To George Washington
[New York] March 29 
I wish the inclosed could have been sent in a more perfect State.1 But it was impossible. I hope however it can be made out & may be useful.
It required more time to say all that was proper in a more condensed form.
In considering the course to be pursued by the President it may be well he should be reminded that the same description of men who call for the papers have heretofore maintained that they were not bound by any communication in confidence but were free afterwards to do as they pleased with papers sent them.
Respect & Aff
ALS, George Washington Papers, Library of Congress.
1. For background to this letter, see the introductory note to H to Washington, March 7, 1796. See also H to William Loughton Smith, March 10, 1796; H to Rufus King, March 16, 1796; H to Washington, March 24, 26, 28, 1796.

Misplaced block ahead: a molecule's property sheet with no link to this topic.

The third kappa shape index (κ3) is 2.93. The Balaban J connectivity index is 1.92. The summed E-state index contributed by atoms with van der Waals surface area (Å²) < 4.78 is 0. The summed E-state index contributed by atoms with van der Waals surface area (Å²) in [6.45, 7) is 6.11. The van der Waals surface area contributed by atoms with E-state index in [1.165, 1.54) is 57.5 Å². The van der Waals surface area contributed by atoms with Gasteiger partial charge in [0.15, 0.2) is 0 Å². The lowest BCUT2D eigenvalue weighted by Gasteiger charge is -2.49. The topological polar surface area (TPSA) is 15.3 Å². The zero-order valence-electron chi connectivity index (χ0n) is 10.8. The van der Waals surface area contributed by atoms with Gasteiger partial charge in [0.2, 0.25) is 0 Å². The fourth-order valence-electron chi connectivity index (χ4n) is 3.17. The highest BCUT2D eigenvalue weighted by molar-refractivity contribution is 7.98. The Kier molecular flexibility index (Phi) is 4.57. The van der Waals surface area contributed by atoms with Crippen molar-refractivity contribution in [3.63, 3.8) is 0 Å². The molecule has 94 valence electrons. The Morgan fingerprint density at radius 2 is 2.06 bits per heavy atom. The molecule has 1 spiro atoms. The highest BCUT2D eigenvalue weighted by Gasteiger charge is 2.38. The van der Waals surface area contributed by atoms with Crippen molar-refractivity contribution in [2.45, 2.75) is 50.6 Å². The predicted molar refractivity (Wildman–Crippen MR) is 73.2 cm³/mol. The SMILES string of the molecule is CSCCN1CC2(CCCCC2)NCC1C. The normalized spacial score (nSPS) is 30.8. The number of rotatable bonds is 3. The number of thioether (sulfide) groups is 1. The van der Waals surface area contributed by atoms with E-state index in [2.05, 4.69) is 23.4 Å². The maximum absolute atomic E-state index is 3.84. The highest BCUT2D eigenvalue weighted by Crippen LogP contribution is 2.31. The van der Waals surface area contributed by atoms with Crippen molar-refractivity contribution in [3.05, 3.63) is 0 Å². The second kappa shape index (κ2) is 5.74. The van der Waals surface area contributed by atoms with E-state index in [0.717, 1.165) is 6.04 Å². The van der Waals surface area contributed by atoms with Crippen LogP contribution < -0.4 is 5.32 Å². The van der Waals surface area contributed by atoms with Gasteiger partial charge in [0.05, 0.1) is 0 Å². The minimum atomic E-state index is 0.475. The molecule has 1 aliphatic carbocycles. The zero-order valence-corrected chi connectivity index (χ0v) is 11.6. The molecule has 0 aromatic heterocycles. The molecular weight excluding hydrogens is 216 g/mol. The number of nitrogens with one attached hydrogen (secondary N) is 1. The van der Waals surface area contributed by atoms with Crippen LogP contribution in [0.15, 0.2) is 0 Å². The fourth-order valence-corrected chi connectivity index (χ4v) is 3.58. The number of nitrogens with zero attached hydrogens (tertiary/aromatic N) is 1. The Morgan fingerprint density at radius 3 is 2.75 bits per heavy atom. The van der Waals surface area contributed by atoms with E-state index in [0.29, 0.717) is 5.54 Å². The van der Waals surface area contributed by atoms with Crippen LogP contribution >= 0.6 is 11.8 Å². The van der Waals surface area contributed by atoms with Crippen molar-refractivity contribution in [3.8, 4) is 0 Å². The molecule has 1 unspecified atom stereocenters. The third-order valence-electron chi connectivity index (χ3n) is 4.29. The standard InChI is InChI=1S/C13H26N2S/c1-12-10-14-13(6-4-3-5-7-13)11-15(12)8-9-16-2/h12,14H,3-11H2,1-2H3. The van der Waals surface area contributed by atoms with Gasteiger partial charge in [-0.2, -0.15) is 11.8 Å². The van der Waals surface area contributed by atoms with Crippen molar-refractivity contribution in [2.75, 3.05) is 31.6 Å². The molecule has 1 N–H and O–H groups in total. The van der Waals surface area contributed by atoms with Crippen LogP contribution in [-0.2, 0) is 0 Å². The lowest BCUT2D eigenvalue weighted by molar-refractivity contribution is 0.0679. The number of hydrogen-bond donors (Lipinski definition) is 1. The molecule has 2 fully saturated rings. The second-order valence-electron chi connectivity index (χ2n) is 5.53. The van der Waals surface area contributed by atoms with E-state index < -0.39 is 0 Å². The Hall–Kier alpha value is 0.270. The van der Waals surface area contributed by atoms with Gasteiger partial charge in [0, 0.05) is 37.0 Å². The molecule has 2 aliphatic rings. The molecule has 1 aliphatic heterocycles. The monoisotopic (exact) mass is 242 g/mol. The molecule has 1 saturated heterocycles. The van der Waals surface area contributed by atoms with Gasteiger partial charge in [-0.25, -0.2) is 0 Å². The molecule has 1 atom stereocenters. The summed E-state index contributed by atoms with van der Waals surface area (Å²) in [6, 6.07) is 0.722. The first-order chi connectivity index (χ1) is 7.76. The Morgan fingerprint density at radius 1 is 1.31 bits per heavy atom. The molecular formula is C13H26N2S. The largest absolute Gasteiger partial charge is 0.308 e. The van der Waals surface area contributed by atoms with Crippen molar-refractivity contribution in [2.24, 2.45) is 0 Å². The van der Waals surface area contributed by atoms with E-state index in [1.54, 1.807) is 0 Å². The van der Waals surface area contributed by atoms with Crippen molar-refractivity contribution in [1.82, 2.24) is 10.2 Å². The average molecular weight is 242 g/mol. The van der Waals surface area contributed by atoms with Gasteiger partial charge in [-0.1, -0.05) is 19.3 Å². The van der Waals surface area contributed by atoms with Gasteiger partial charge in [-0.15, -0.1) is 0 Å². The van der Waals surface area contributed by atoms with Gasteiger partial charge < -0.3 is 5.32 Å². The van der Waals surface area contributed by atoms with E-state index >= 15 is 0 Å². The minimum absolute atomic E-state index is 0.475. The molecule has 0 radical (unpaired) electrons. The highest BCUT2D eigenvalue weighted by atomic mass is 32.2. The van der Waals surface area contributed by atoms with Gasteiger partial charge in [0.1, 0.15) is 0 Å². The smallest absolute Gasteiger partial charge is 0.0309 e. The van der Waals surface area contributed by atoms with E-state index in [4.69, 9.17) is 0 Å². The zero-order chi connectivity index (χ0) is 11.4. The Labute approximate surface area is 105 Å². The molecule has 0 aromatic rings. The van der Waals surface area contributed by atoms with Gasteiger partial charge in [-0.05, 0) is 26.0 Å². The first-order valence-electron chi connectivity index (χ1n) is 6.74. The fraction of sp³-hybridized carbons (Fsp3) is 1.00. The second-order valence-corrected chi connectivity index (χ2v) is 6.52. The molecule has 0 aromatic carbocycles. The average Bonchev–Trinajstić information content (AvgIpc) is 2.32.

In this letter H enclosed his draft of the President’s reply to the resolution introduced into the House of Representatives by Edward Livingston on March 2, 1796, and passed by the House on March 24. This resolution requested the President to submit to the House the papers relating to the negotiation of the Jay Treaty. Washington, in submitting his reply, however, used a draft prepared by Timothy Pickering and revised by Charles Lee rather than the draft sent by H. For Washington’s reasons for not using H’s draft, see Washington to H, March 31, 1796.